7

I would like to use polymorphic configuration properties on Spring, using Spring's @ConfigurationProperties annotation.

Suppose we have the following POJO classes.

public class Base {
  private String sharedProperty;

  public String getSharedProperty() {
    return sharedProperty;
  }

  public String setSharedProperty(String sharedProperty) {
    this.sharedProperty = sharedProperty;
  }
}

public class Foo extends Base {
  private String fooProperty;

  public String getFooProperty() {
    return fooProperty;
  }

  public String setFooProperty(String sharedProperty) {
    this. fooProperty = fooProperty;
  }
}

public class Bar extends Base {
  private String barProperty;

  public String getSharedProperty() {
    return sharedProperty;
  }

  public String setBarProperty(String barProperty) {
    this.barProperty = barProperty;
  }
}

And the configuration properties class,

@Component
@ConfigurationProperties(prefix = "playground")
public class SomeConfigurationProperties {
  private List<Base> mixed;

  public List<Base> getMixed() {
    return mixed;
  }

  public void setMixed(List<Base> mixed) {
    this.mixed = mixed;
  }
}

And the application.yml file,

playground:
  mixed:
    - shared-property: "shared prop"
      foo-property: "foo prop"
    - shared-property: "shared prop"
      bar-property: "bar prop"

However, with this configuration, Spring initializes the @ConfigurationProperties-annotated class with the list of Base objects, instead of their subclasses. That is, actually, an expected behavior (due to security concerns).

Is there a way to enforce the behavior of SnakeYAML to use subclasses, or implement any kind of custom deserialization provider?

  • Have you tried using an approach using @Profile? – J Woodchuck Dec 30 '18 at 22:37
  • Have you found any solution to your problem? I am trying to do the same thing. – riccardo.cardin Mar 23 at 8:53
5

Although it is possible to implement custom PropertySources and/or ConversionService, a custom deserialization provider is not necessary.

Spring has no issues binding the same properties to multiple beans. The reason your implementation is not working is because you are only registering one bean with the ApplicationContext with the @Component annotation on the base class. This is telling the component scanner that there is only one singleton of type Base. Because Foo and Bar are not registered as beans, they won't be bound to.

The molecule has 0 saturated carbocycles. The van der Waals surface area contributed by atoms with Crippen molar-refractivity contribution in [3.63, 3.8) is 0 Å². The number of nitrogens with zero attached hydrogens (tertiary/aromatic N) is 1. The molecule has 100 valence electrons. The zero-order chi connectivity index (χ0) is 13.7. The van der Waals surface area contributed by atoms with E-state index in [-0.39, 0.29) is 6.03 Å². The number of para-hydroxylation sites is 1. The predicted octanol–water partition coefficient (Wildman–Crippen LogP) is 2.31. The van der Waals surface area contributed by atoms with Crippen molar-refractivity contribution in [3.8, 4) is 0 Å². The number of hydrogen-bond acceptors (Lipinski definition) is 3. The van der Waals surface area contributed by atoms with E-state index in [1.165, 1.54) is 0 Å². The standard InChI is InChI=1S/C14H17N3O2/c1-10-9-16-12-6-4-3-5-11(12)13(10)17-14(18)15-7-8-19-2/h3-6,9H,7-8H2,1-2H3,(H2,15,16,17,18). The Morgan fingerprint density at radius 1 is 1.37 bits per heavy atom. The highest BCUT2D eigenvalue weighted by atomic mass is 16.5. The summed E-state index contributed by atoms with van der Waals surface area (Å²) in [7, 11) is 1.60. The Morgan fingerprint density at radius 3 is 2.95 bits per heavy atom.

If the only reason you are looking at making these polymorphic is to share property name prefixes in SnakeYAML based config, then you actually do not need to introduce the polymorphic relationship, and can bind to shared properties by a common field name in different classes.

There are many ways to implement what you are asking for however in a polymorphic way, here are a few of the most straight forward simple ones:

Self declaring Polymorphic ConfigurationProperties singleton beans

Instead of applying the @ConfigurationProperties and @Component annotations on the base class, apply them on the concrete classes, with the same property name prefix. This wouldn't be my preferred approach, as each bean would not be conditional on their properties being set, however it may suit your needs. Depending on if your Spring Configuration allows properties to be reloaded, Spring will maintain the bindings on all of the beans.

Note: As of IntelliJ Idea 2018.3, an inspection profile was added to identify duplicate prefix keys as an error. You may want to ignore this, or suppress the warnings.

I tested the following successfully:

Base.java

package sample;

public class Base {
    private String sharedProperty;

    public String getSharedProperty() {
        return sharedProperty;
    }

    public void setSharedProperty(String sharedProperty) {
        this.sharedProperty = sharedProperty;
    }
}

Foo.java

package sample;

import org.springframework.boot.context.properties.ConfigurationProperties;
import org.springframework.stereotype.Component;

@Component
@ConfigurationProperties("playground")
public class Foo extends Base {
    private String fooProperty;

    public String getFooProperty() {
        return fooProperty;
    }

    public void setFooProperty(String fooProperty) {
        this.fooProperty = fooProperty;
    }
}

Bar.java

package sample;

import org.springframework.boot.context.properties.ConfigurationProperties;
import org.springframework.stereotype.Component;

@Component
@ConfigurationProperties("playground")
public class Bar extends Base {
    private String barProperty;

    public String getBarProperty() {
        return barProperty;
    }

    public void setBarProperty(String barProperty) {
        this.barProperty = barProperty;
    }
}

application.yml

playground:
  shared-property: "shared prop"
  foo-property: "foo prop"
  bar-property: "bar prop"

SampleAppTest.java

package sample;

import org.junit.jupiter.api.Test;